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Publisher's Summary

For fans of Helen Fielding's Bridget Jones's Diary and Allison Pearson's I Don't Know How She Does It comes an irresistible novel of a woman losing herself...and finding herself the middle of her life.
Maybe it was those extra five pounds I'd gained. Maybe it was because I was about to turn the same age my mother was when I lost her. Maybe it was because after almost twenty years of marriage my husband and I seemed to be running out of things to say to each other. But when the anonymous online study called "Marriage in the 21st Century" showed up in my inbox, I had no idea how profoundly it would change my life. It wasn't long before I was assigned both a pseudonym (Wife 22) and a caseworker (Researcher 101).
And, just like that, I found myself answering questions.
7. Sometimes I tell him he's snoring when he's not snoring so he'll sleep in the guest room and I can have the bed all to myself.
61. Chet Baker on the tape player. He was cutting peppers for the salad. I looked at those hands and thought, I am going to have this man's children.
67. To not want what you don't have. What you can't have. What you shouldn't have.
32. That if we weren't careful, it was possible to forget one another.
Before the study, my life was an endless blur of school lunches and doctor's appointments, family dinners, budgets, and trying to discern the fastest-moving line at the grocery store. I was Alice Buckle: spouse of William and mother to Zoe and Peter, drama teacher and Facebook chatter, downloader of memories and Googler of solutions.
But these days, I'm also Wife 22. And somehow, my anonymous correspondence with Researcher 101 has taken an unexpectedly personal turn. Soon, I'll have to make a decision - one that will affect my family, my marriage, my whole life. But at the moment, I'm too busy answering questions.
As it turns out, confession can be a very powerful aphrodisiac.
©2012 Melanie Gideon (P)2012 Random House Audio
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Critic Reviews

Wife 22 is absolutely fresh, vibrant, au courant, and hilarious. As you read, you will swear that this deft novelist hacked your phone and unearthed your longtime marital secrets and maternal struggles with a keen ear and an open heart. Brilliant! Melanie Gideon owns the moment with this debut.” (Adriana Trigiani, best-selling author of The Shoemaker’s Wife)
“Refreshing, original, and crackling with energy, Wife 22 is a brilliant, engrossing novel about the way we love and live now. Prepare to be dazzled.” (Elin Hilderbrand, author of Summerland)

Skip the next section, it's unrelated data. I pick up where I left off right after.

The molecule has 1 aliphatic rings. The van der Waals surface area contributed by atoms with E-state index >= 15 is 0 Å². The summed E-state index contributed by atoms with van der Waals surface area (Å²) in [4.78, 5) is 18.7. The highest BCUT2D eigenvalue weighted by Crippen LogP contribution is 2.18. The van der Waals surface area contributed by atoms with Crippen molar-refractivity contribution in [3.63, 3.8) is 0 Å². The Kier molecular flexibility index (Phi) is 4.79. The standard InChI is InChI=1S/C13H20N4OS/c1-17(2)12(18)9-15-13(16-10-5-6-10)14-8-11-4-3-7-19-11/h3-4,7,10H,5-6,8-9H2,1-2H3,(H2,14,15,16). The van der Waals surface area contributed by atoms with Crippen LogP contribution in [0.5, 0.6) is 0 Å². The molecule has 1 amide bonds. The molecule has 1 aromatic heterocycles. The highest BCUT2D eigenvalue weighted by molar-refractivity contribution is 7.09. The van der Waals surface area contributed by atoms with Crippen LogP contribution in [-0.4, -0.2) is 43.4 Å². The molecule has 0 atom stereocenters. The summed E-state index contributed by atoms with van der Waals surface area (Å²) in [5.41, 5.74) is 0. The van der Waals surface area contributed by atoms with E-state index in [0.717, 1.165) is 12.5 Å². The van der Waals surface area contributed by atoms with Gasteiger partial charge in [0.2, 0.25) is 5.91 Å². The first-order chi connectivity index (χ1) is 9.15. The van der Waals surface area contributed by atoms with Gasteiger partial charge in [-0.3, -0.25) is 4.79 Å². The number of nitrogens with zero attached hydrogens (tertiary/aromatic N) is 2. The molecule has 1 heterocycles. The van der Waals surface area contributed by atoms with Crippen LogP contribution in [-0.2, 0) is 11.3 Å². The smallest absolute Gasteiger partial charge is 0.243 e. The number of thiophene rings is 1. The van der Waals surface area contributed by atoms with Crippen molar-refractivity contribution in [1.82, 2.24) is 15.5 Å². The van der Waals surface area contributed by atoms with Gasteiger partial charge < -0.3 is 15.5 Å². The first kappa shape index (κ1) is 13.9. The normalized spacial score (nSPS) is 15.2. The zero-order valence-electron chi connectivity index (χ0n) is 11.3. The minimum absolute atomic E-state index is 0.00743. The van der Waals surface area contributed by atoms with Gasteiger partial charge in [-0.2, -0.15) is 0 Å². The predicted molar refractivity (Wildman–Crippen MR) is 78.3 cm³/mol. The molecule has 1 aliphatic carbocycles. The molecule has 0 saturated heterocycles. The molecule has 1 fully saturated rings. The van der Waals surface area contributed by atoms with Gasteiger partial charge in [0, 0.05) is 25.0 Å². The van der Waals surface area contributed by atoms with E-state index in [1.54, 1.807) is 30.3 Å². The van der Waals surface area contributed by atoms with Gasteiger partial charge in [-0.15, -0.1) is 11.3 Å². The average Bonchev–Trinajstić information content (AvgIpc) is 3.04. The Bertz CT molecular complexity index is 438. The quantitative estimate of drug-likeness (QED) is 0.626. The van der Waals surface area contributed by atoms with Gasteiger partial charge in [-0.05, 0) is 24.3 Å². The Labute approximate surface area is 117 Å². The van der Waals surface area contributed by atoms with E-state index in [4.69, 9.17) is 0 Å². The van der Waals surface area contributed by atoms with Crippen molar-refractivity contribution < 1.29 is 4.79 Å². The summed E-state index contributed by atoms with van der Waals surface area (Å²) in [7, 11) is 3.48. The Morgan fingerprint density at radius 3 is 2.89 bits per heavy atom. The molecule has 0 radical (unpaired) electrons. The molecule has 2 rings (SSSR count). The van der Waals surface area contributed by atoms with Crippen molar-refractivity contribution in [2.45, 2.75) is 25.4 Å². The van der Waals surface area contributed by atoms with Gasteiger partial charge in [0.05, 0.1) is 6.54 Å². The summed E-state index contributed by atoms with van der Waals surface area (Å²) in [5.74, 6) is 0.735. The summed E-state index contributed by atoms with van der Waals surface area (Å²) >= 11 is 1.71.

“Absolutely delicious! What Bridget Jones did for single women, Alice Buckle will do for married ones. Melanie Gideon’s Wife 22 is a fabulously funny contemplation of relationships and parenthood in the twenty-first century.” (Meg Waite Clayton, author of The Four Ms. Bradwells and The Wednesday Sisters)
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Customer Reviews

Most Helpful
2 out of 5 stars
By Vivian on 06-14-12

Did not keep my attention

The narration was fine, but I did not care for the form of the narration or the substance of the book. As much of the book takes place in emails, the narrator is forced to read the ENTIRE email address of the sender and recipient, along with the subject line, date and time. This alone was just about enough to make me stop listening, as it became really tedious to hear. The substance of the book was not new, or clever, or especially sad, moving, or even pathetic - just wasn't much of anything. The subtitle of this book could be: "the musings of a vaguely unsatisfied woman".

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10 of 10 people found this review helpful

5 out of 5 stars
By Pamela Harvey on 05-31-12


A totally grinworthy read. Moliere (sorry no accent grave on this keyboard) meets Facebook, a comedy of manners for 2012. Mixed in with all the endlessly repeating email addies, tweets and status reports, and tucked away inside a boatload of trendy buzz words and brand names ("bento boxes"? Really?) and oh-so-precious food chit chat is a good story with some serious pondering of a few realistic "issues". Just what this reader needed.

Cassandra Campbell did a masterful job of narrating this performance - but I can't help wondering how the read would sound if rendered in a more ironic narrative style. Just an idle speculation.

Whatever, 5 stars!

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23 of 27 people found this review helpful

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